Who Knows What’s Good or Bad?
We don’t always understand why certain things happen.
At times it could be so easy to be mad. To play the victim. To feel shame, disgrace, or even envy.
It could be so easy for my husband and me to get angry, since this is our second miscarriage. It could be so easy to get angry because I thought I was doing all the “right” things.
But what would that do?
Have you ever heard the parable about the old farmer and his horse? It goes something like this:
When an old farmer’s stallion wins a prize at a country show, his neighbor calls round to congratulate him, but the old farmer says, “Who knows what is good and what is bad?”
The next day some thieves come and steal his valuable animal. His neighbor comes to commiserate with him, but the old man replies, “Who knows what is good and what is bad?”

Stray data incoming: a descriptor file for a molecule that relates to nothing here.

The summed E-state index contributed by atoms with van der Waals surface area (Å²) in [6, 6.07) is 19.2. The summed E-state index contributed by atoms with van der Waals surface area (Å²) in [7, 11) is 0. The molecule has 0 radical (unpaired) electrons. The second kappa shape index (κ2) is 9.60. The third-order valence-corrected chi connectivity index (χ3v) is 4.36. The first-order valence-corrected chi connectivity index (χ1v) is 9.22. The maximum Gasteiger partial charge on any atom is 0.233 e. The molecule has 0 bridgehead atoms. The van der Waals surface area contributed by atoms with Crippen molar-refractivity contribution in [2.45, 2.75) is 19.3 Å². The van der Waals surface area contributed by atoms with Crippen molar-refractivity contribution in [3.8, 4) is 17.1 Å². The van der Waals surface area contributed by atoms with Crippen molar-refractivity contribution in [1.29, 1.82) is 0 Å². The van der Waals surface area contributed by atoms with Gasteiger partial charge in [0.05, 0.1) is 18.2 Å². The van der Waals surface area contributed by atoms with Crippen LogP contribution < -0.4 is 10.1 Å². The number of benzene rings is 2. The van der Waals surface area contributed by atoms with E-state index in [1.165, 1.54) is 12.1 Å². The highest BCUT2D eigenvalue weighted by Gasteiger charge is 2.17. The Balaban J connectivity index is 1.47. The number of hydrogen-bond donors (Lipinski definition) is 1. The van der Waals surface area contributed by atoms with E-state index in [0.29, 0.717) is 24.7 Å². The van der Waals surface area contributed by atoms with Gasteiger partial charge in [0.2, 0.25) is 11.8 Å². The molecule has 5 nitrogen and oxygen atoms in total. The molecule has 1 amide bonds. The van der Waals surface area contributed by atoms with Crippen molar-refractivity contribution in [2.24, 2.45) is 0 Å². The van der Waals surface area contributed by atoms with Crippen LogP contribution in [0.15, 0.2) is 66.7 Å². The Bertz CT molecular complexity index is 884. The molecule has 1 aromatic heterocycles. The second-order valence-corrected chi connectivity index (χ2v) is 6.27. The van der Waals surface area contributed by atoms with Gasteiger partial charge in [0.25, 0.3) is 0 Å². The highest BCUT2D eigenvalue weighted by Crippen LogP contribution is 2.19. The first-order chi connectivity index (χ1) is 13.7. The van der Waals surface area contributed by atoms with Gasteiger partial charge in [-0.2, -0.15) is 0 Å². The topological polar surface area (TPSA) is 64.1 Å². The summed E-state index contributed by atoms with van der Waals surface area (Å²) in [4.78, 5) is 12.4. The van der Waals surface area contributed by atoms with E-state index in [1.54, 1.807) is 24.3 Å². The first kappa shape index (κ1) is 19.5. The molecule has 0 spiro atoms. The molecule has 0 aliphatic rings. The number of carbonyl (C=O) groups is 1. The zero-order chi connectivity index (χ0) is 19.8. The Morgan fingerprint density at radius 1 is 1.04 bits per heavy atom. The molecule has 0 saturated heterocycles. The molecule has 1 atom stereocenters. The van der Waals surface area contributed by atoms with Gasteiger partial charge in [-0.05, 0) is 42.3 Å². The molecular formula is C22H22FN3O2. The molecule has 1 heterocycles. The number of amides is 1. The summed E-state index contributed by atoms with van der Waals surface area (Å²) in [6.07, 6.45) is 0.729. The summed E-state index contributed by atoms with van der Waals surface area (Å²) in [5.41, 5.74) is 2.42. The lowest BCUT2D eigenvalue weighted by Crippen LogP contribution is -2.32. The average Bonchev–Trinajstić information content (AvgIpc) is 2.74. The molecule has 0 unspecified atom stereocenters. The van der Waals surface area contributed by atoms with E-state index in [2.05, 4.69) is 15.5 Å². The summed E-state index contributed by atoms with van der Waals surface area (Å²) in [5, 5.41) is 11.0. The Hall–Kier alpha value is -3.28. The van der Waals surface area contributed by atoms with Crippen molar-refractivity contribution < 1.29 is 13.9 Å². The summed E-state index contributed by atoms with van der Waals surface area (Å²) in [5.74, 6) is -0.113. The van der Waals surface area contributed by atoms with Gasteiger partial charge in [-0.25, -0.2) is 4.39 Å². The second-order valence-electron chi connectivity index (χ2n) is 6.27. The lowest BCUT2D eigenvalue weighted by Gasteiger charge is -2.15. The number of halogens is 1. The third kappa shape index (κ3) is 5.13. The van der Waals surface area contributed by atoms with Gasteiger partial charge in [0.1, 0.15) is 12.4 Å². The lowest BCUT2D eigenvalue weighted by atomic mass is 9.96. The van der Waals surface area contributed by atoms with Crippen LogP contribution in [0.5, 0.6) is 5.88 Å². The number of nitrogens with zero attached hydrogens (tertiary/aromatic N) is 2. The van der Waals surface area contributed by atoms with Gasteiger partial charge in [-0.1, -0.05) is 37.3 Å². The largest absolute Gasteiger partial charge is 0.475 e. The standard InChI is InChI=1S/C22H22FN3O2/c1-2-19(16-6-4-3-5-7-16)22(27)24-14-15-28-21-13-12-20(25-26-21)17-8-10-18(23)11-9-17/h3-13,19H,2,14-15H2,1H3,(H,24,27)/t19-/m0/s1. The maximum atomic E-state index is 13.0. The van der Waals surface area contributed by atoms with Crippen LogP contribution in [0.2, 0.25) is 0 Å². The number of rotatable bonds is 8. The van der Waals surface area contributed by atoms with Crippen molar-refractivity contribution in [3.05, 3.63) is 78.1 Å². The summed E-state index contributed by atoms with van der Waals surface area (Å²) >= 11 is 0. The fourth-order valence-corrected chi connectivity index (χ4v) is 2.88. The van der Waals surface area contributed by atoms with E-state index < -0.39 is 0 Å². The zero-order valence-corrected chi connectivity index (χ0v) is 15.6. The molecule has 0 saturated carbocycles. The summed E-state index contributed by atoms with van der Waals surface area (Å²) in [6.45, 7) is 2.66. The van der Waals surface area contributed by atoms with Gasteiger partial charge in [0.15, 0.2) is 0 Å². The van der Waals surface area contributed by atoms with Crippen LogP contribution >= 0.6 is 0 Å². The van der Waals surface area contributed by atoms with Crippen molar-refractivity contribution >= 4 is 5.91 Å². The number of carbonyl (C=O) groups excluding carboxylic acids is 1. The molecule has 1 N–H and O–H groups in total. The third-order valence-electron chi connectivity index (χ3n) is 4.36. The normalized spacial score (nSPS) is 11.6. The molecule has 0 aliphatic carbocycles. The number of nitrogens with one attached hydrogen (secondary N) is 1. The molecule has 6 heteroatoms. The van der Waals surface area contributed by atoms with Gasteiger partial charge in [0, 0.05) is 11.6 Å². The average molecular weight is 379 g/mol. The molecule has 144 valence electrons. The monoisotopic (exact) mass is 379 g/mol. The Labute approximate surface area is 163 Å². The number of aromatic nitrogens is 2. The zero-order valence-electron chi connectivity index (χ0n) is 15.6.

A few days later, the spirited stallion escapes from the thieves and joins a herd of wild mares, leading them back to the farm. The neighbor calls to share the farmer’s joy, but the farmer says, “Who knows what is good and what is bad?”
The following day, while trying to break in one of the mares, the farmer’s son is thrown and fractures his leg. The neighbor calls to share the farmer’s sorrow, but the old man’s attitude remains the same as before.
The following week the army passes by, forcibly conscripting soldiers for the war, but they do not take the farmer’s son because he cannot walk. The neighbor thinks to himself, “Who knows what is good and what is bad?”
It truly is a mystery as to what the bigger plan is…and trusting in that is paramount.
Whether there is “good” or “bad” ahead is unknown. But this very moment, no matter how hard it may seem, is a gift. A gift of opportunity to share our journey with others. A gift to allow yourself to receive love and support. A gift to recognize the incredible human beings we have in our lives, and allow them to shine in their love for us. A gift to trust in the process. A gift to turn the page and start anew. A gift to feel the depth of human emotion.
Let us not be a judge of what is good or bad. Instead, trust in the bigger picture, and trust that we are loved and cared for.
This article appeared in Pathways to Family Wellness magazine, Issue #60.
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